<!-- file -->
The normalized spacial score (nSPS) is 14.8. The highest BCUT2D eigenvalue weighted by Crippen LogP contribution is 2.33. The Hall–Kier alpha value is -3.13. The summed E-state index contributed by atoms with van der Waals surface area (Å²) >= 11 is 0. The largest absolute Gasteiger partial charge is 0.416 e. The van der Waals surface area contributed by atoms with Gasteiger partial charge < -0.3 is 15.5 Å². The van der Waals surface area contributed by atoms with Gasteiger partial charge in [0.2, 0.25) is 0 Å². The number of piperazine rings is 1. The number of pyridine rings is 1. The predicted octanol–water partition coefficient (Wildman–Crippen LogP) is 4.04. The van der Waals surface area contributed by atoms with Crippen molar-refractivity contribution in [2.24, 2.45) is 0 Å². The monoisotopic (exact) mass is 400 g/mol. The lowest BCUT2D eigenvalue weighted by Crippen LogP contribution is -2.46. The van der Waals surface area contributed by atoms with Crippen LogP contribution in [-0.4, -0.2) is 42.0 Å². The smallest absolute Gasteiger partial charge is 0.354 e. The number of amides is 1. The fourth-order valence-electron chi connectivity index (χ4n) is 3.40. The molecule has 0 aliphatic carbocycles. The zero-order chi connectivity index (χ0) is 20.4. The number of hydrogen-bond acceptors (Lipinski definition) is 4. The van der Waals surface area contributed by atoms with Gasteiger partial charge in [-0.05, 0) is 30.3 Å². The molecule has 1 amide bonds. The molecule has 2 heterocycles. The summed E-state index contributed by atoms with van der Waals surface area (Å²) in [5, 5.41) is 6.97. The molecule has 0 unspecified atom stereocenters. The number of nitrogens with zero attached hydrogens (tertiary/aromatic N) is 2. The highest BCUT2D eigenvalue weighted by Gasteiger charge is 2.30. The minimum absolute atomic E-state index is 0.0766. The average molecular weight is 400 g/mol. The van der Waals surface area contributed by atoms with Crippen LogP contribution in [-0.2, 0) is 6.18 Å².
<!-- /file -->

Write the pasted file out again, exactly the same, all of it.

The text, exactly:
The normalized spacial score (nSPS) is 14.8. The highest BCUT2D eigenvalue weighted by Crippen LogP contribution is 2.33. The Hall–Kier alpha value is -3.13. The summed E-state index contributed by atoms with van der Waals surface area (Å²) >= 11 is 0. The largest absolute Gasteiger partial charge is 0.416 e. The van der Waals surface area contributed by atoms with Gasteiger partial charge < -0.3 is 15.5 Å². The van der Waals surface area contributed by atoms with Gasteiger partial charge in [0.2, 0.25) is 0 Å². The number of piperazine rings is 1. The number of pyridine rings is 1. The predicted octanol–water partition coefficient (Wildman–Crippen LogP) is 4.04. The van der Waals surface area contributed by atoms with Crippen molar-refractivity contribution in [2.24, 2.45) is 0 Å². The monoisotopic (exact) mass is 400 g/mol. The lowest BCUT2D eigenvalue weighted by Crippen LogP contribution is -2.46. The van der Waals surface area contributed by atoms with Crippen LogP contribution in [-0.4, -0.2) is 42.0 Å². The smallest absolute Gasteiger partial charge is 0.354 e. The number of amides is 1. The fourth-order valence-electron chi connectivity index (χ4n) is 3.40. The molecule has 0 aliphatic carbocycles. The zero-order chi connectivity index (χ0) is 20.4. The number of hydrogen-bond acceptors (Lipinski definition) is 4. The van der Waals surface area contributed by atoms with Gasteiger partial charge in [-0.05, 0) is 30.3 Å². The molecule has 1 amide bonds. The molecule has 2 heterocycles. The summed E-state index contributed by atoms with van der Waals surface area (Å²) in [5, 5.41) is 6.97. The molecule has 0 unspecified atom stereocenters. The number of nitrogens with zero attached hydrogens (tertiary/aromatic N) is 2. The highest BCUT2D eigenvalue weighted by Gasteiger charge is 2.30. The minimum absolute atomic E-state index is 0.0766. The average molecular weight is 400 g/mol. The van der Waals surface area contributed by atoms with Crippen LogP contribution in [-0.2, 0) is 6.18 Å².